Happy New Year From Your Leader
A short history of Russian New Year's Eve addresses
Viktor Zhdanov / MT
Every year just before midnight on December 31, about 140 million people all over Russia take a break from pouring vodka and dishing out Olivier salad to listen to the annual address of the president.
This tradition is not as long-standing or as predictable as you might think. The first radio address was broadcast on Dec. 31, 1935 when Mikhail Kalinin, chairman of the Central Executive Committee of the All-Russian Congress of Soviets, wished some polar explorers a happy new year. Then it was an off-and-on thing for a while — depending on whether the country was permitting New Year’s celebrations or not — until Leonid Brezhnev began his television addresses in 1970. That also sputtered along over the years — depending on Brezhnev’s state of health and dentures — until 1985 when Mikhail Gorbachev cemented the tradition.
But that tradition wobbled at the end of 1991. The Soviet Union had just been dissolved four days before the end of the year and no one knew what to do. Writer and comedian Mikhail Zadornov took to the airwaves, but he misjudged the time and the Kremlin chimes were rung a full minute late — a decidedly inauspicious way for the Russian Federation to enter the new year and its new life.
Along came Boris Yeltsin, a New Year’s innovator. He raised a glass of champagne at the end of his address and later was filmed with his family — an unprecedented touchy-feely moment for a country raised on men in suits standing alone in a nondescript office. And then he came up with a really special innovation: in his New Year’s address to the nation on Dec. 31, 1999, he ended the century by ending his presidency. He officially resigned and figuratively passed the champagne flute to his Prime Minister, Vladimir Putin, who said a few words before he became acting president as soon as the Kremlin chimes struck.
Vladimir Putin was also an innovator. No champagne or family for him — but also no boring office. He does his addresses as stand-ups outside. They are set up ahead of time and filmed regardless of the weather. In the Kremlin an hour before the filming is to begin, special handlers release falcons to scare away the crows that live on the Kremlin grounds so that their cawing doesn’t ruin the sound feed.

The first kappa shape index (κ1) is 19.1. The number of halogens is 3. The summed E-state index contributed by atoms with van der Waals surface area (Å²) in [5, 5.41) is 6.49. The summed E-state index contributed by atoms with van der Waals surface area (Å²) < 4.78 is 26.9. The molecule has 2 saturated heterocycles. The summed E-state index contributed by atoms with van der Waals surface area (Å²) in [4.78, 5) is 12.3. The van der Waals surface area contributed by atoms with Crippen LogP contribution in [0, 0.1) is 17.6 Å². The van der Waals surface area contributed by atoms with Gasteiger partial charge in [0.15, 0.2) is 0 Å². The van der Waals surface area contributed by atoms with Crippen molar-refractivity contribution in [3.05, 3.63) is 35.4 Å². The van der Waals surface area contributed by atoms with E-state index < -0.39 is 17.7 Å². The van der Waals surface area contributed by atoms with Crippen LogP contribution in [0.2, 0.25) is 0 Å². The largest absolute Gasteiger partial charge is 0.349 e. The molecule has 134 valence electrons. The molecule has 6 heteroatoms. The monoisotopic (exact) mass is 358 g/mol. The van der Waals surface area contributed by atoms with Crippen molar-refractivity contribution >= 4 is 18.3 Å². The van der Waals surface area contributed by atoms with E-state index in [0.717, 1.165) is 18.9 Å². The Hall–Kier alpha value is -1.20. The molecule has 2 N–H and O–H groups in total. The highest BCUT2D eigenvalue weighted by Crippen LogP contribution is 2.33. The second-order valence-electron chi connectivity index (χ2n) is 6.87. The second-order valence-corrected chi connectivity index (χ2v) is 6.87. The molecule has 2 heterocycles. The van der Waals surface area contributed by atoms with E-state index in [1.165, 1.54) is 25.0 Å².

Who knew, right?
Putin’s earliest New Year’s addresses were quite personal, fairly specific about events in the year gone by, and occasionally even a bit whimsical. After reassuring everyone in 1999 that everything was under control — не будет вакуума власти в стране (there won’t be a power vacuum in the country) — he said: В Новый год, как известно, сбываются мечты. А в такой необыкновенный Новый год – тем более. Всё доброе и всё хорошее, задуманное вами, обязательно исполнится. (Everyone knows that on New Year’s, dreams come true. This is especially true on such an unusual New Year’s Eve. Everything kind and good that you have planned will surely come to pass.)
In the first years he ended his address with cheery wishes, as if he were your chummy neighbor Вова who had stopped in to raise a glass with you: Счастья вам! С Новым годом! Успехов вам, любви и веры. Веры в себя и в Отечество наше. С Новым годом вас, дорогие друзья! Удачи! (I wish you happiness! Happy New Year! Success, love and faith! Faith in yourself and in our Fatherland. Happy New Year, dear friends! Good luck!)
He also reviewed the year gone by. For example, he said 2003 “конечно был разным” (2003 was, of course, a mixed year). But in later years, except for a few events like the Olympics or an important anniversary, he stuck to abstract phrases about the outgoing 12 months: Возникли новые проекты, подходы к решению насущных общегосударственных задач (New projects arose along with new ways of solving urgent state tasks). And his wishes got more abstract and uncontroversial, too: Чтобы меньше стало бедных… Чтоб детей было больше и чтобы они были счастливы (We wish for fewer poor people… for more children and for them to be happy.) Who could argue with that?
When he returned to the presidency in 2012, Putin’s addresses changed. In the past he’d occasionally used the first person singular — я (I) — but since 2012 he only uses third person plurals: мы, нас, наши (we, us, ours). There is a bit less about Mom and Pop and a bit more about Родина (Motherland) and Отечество (Fatherland). Now citizens are encouraged обеспечить движение России вперёд (to facilitate Russia’s movement forward) and are reminded that Любовь к Родине – одно из самых мощных, возвышающих чувств (Love for the Motherland is one of the most powerful and uplifting feelings). And in 2015 a new theme appeared: remembering servicemen and -women and anyone on duty: Мы благодарны всем тем, кто днём и ночью, в будние дни и в праздники всегда на посту (We are grateful for everyone who is always on duty, day or night, weekday or holiday.)
And they now end the same way: С праздником вас! (Happy holiday!) С Новым 2013, 2014, 2015, 2016, 2017 годом! (Happy 2013, 2014, 2015, 2016, 2017!)
There probably will not be any surprises this year, but… turn on television at 11: 55 p.m. this Dec. 31. You just never know what you’ll hear.
С Новым годом! Happy New Year!
Michele A. Berdy is a Moscow-based translator and interpreter, author of “The Russian Word’s Worth,” a collection of her columns. Follow her on Twitter @MicheleBerdy.
A version of this article appeared in our special "Russia in 2019" print issue. For more in the series, click here.